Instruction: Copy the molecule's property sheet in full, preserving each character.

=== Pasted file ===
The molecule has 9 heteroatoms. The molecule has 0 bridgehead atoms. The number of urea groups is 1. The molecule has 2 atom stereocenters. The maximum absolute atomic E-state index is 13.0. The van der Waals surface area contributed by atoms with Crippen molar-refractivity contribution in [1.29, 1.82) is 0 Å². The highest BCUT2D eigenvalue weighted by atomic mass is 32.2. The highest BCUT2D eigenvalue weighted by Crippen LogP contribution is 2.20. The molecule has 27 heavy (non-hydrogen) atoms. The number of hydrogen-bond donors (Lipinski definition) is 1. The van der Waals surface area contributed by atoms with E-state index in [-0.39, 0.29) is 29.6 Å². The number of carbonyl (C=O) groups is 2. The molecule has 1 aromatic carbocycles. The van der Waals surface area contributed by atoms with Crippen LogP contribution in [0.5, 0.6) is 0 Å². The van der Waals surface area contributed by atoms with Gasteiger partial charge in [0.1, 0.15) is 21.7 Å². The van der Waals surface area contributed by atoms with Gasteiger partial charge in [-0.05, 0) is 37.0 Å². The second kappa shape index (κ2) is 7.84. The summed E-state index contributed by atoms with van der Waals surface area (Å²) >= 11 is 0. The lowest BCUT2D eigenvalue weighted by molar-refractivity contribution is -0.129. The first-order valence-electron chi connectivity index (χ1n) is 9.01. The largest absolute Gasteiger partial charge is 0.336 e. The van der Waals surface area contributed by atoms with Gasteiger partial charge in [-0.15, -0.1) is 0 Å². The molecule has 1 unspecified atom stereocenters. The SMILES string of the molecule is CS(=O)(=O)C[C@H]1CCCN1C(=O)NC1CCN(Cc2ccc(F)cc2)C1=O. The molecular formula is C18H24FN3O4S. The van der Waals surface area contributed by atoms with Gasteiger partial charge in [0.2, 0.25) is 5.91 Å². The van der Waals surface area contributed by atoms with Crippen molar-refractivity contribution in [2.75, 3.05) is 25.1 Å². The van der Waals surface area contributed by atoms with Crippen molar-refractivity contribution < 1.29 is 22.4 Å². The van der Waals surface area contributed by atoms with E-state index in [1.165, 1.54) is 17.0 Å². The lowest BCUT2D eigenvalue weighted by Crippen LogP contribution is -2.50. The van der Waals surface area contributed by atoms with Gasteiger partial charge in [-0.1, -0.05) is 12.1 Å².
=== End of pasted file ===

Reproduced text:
The molecule has 9 heteroatoms. The molecule has 0 bridgehead atoms. The number of urea groups is 1. The molecule has 2 atom stereocenters. The maximum absolute atomic E-state index is 13.0. The van der Waals surface area contributed by atoms with Crippen molar-refractivity contribution in [1.29, 1.82) is 0 Å². The highest BCUT2D eigenvalue weighted by atomic mass is 32.2. The highest BCUT2D eigenvalue weighted by Crippen LogP contribution is 2.20. The molecule has 27 heavy (non-hydrogen) atoms. The number of hydrogen-bond donors (Lipinski definition) is 1. The van der Waals surface area contributed by atoms with E-state index in [-0.39, 0.29) is 29.6 Å². The number of carbonyl (C=O) groups is 2. The molecule has 1 aromatic carbocycles. The van der Waals surface area contributed by atoms with Crippen LogP contribution in [0.5, 0.6) is 0 Å². The van der Waals surface area contributed by atoms with Gasteiger partial charge in [0.1, 0.15) is 21.7 Å². The van der Waals surface area contributed by atoms with Gasteiger partial charge in [-0.05, 0) is 37.0 Å². The second kappa shape index (κ2) is 7.84. The summed E-state index contributed by atoms with van der Waals surface area (Å²) >= 11 is 0. The lowest BCUT2D eigenvalue weighted by molar-refractivity contribution is -0.129. The first-order valence-electron chi connectivity index (χ1n) is 9.01. The largest absolute Gasteiger partial charge is 0.336 e. The van der Waals surface area contributed by atoms with Gasteiger partial charge in [-0.15, -0.1) is 0 Å². The molecule has 1 unspecified atom stereocenters. The SMILES string of the molecule is CS(=O)(=O)C[C@H]1CCCN1C(=O)NC1CCN(Cc2ccc(F)cc2)C1=O. The molecular formula is C18H24FN3O4S. The van der Waals surface area contributed by atoms with Gasteiger partial charge in [0.2, 0.25) is 5.91 Å². The van der Waals surface area contributed by atoms with Crippen molar-refractivity contribution in [2.75, 3.05) is 25.1 Å². The van der Waals surface area contributed by atoms with Crippen molar-refractivity contribution < 1.29 is 22.4 Å². The van der Waals surface area contributed by atoms with E-state index in [1.165, 1.54) is 17.0 Å². The lowest BCUT2D eigenvalue weighted by Crippen LogP contribution is -2.50. The van der Waals surface area contributed by atoms with Gasteiger partial charge in [-0.1, -0.05) is 12.1 Å².